- International students are an important source of tuition revenue for many colleges; they also contribute $41 billion to the U.S. economy annually and support more than 458,000 jobs. After pressure from schools, states, and employers, the U.S. abandoned a plan to strip international students of their visas if they did not attend at least some in-person classes this fall. Now many international students are likely waiting for colleges to confirm reopening plans to be sure that their housing is secure.
What are the risks of reopening?
Impact on faculty, staff, students — and surrounding communities.
- Faculty, staff, and students will interact with the off-campus community and travel between school and home. At many schools, particularly community colleges, students live off-campus; those students may be living with older family members, caring for children, or working full-time or part-time jobs.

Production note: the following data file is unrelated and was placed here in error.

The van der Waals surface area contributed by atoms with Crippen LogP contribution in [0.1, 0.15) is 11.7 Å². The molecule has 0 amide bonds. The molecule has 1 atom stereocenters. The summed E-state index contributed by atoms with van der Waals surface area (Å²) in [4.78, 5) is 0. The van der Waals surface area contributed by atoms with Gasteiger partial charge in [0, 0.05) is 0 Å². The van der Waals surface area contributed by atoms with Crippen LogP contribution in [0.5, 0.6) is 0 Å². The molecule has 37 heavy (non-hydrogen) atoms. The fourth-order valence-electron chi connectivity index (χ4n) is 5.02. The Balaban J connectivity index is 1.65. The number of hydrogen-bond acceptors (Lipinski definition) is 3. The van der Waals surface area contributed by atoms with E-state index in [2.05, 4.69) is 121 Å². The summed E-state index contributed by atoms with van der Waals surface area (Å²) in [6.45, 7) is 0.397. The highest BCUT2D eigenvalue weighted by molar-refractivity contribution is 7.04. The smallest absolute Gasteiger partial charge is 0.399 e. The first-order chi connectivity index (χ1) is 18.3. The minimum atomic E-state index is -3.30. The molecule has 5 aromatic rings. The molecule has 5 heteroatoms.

- While most college presidents say they are confident their schools can keep students safe and deliver quality education — on campus or remotely — only 39% think they can ensure the safety of vulnerable people in their surrounding communities. Less than one-third believe they can ensure that students will behave responsibly when they’re not being watched.
Ability to ensure compliance with safety measures.
- Colleges have different policies regarding exemption from in-person teaching, and instructors are worried about the potential of contracting COVID-19. Instructors are also concerned they will ultimately be responsible for enforcing public health policies such as mask wearing and social distancing.
- The success of any safety measures will depend on college student behavior and attitudes toward quarantine, symptom tracking, contact tracing, and mask wearing. But many schools have limited influence over what happens off-campus, and the virus is already spreading in fraternity houses.